The classic nuclear family, the kind imprinted on the American imagination by TV shows like Leave It To Beaver, has been left behind. In 1960, 37% of households included a married couple raising their own children. More than a half-century later, just 16% of households look like that.
Here are 5 facts about the modern family:
1 Americans are putting off life’s big milestones. Today, the median age at first marriage is 29 for men and 27 for women—the highest in modern history. (In 2013, more than one-in-four (26%) of people ages 18 to 32 were married. But in 1960, well over half (65%) of Americans were.) Mothers are also waiting longer to have children. In 1960, women ages 15 to 24 accounted for 40% of mothers with infants. By 2011, that number had dropped to 22%.
2 Today, an American woman, on average, is expected to have 1.9 children, compared with a total fertility rate of 3.7 children in 1960. Current levels are below the “replacement rate” of about 2.1 children, the number of births needed for children to replace their parents in the population. Some European countries have lower total fertility rates.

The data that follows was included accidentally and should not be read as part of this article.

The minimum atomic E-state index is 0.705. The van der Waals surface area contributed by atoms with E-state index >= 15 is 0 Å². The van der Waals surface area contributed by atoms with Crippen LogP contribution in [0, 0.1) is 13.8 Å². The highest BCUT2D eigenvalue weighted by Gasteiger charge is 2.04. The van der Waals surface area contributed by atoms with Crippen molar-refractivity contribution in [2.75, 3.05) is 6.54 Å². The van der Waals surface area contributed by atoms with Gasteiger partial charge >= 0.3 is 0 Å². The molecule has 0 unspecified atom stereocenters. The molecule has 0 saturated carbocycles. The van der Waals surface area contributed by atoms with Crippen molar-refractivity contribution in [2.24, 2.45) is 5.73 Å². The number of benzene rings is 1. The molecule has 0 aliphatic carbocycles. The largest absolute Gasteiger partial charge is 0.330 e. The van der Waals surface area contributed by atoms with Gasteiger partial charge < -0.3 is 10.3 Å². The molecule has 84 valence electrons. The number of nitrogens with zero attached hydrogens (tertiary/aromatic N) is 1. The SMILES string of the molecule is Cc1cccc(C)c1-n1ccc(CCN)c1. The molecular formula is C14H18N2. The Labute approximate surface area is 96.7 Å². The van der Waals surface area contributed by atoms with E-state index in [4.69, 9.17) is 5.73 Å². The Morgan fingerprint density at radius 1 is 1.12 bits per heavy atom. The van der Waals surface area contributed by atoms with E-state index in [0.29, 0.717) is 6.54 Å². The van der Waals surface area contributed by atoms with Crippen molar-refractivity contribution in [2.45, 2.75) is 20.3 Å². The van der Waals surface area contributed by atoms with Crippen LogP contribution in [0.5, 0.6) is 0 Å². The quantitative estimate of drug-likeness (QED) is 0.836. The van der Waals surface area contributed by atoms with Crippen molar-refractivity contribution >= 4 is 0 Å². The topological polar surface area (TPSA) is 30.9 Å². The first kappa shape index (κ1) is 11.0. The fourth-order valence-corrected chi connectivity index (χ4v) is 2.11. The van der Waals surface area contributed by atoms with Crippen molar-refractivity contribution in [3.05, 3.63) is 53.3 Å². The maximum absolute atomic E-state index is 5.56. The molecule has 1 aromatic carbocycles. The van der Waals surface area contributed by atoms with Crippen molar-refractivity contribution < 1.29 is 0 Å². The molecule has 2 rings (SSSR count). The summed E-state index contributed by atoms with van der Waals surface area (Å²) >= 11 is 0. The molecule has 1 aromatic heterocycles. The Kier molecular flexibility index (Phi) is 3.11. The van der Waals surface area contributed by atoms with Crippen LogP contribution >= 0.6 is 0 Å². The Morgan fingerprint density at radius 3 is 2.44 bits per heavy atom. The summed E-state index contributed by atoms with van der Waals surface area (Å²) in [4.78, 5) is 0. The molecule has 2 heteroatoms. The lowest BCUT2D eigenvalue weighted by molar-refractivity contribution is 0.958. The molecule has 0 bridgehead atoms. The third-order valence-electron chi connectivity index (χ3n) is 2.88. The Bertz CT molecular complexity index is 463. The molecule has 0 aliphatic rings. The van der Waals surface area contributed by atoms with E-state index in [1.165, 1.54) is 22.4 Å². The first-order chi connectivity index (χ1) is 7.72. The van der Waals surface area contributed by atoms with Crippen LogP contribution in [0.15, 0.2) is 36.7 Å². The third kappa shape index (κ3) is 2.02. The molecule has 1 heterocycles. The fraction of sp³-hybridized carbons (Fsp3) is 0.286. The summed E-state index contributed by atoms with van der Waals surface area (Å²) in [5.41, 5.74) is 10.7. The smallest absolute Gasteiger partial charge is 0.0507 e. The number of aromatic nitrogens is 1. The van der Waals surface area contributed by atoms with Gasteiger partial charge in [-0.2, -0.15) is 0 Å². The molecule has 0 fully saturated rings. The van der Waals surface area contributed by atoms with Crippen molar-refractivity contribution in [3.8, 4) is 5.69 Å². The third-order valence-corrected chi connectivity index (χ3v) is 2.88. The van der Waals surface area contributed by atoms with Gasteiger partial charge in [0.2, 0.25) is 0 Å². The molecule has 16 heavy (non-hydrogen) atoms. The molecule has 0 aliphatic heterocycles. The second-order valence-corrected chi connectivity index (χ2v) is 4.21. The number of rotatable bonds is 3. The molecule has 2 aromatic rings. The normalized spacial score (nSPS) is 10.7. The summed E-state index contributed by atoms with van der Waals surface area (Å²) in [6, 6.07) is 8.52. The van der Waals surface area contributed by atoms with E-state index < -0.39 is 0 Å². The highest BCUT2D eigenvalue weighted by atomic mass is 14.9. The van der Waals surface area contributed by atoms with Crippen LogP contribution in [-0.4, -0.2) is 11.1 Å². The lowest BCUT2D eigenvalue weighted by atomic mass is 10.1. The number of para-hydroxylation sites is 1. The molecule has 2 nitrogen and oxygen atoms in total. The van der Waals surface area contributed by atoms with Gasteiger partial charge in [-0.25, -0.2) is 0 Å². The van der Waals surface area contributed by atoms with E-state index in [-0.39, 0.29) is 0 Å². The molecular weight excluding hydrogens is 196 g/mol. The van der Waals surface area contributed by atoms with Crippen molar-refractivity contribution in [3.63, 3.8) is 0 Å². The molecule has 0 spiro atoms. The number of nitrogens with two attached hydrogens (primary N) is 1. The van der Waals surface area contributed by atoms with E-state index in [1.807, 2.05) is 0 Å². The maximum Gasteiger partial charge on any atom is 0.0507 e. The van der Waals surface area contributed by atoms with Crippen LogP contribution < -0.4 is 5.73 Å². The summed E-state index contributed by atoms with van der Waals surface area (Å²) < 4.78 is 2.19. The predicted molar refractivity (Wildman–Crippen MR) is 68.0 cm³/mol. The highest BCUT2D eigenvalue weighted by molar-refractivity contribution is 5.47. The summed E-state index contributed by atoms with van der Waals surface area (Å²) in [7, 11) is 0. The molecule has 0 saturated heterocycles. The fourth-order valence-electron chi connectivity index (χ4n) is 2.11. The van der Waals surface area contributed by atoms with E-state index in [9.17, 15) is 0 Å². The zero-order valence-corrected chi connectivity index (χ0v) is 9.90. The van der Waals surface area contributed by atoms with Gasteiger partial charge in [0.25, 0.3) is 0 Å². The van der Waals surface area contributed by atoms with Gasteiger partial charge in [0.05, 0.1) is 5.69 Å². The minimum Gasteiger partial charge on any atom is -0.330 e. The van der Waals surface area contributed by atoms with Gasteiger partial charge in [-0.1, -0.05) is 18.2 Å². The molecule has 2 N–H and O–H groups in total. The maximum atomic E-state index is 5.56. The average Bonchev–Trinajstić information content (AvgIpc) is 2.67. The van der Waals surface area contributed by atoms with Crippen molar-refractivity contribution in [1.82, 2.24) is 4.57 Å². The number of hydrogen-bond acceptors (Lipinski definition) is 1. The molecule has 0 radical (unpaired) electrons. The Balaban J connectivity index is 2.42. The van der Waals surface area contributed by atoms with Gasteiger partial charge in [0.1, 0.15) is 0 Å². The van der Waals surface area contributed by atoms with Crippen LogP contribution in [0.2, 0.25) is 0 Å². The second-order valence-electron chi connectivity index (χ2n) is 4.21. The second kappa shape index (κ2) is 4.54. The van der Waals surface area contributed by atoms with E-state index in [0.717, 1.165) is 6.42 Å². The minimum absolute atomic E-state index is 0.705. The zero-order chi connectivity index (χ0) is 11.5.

3 Some 3 million (37% of) lesbian, gay, bisexual and transgender adults have had a child at some point in their lives, according to the Williams Institute. Among women under the age of 50 who identify as LGBT (and live alone or with a spouse/partner), about half (48%) have a child younger than 18. Some one-in-five LGBT men say the same.
4 Families today are more blended and differently constructed. Nearly half (44%) of young people ages 18 to 29 have a step sibling. About half as many (23%) of those ages 50 to 64—and just 16% of those 65 or older—have a step sibling. More babies are born to unmarried mothers than ever before. Unmarried women accounted for 41% of births in 2011, up from just 5% in 1960. In 2011, 72% of births to black women were to unmarried mothers, compared with 53% of births to Hispanic women and 29% of births to white women. (The sample size was too small to analyze results among Asians.) But just 9% of new mothers with a bachelor’s degree, regardless of race, were unmarried when they gave birth.
5 Intermarriage among people of different races is increasingly common. In 1980, just 7% of all marriages in the U.S. were between spouses of a different race or ethnicity. In 2010, that share has doubled to 15% of all new marriages in the U.S. Hispanics (26%) and Asians (28%) were most likely to “marry out,” compared with 9% of whites and 17% of blacks.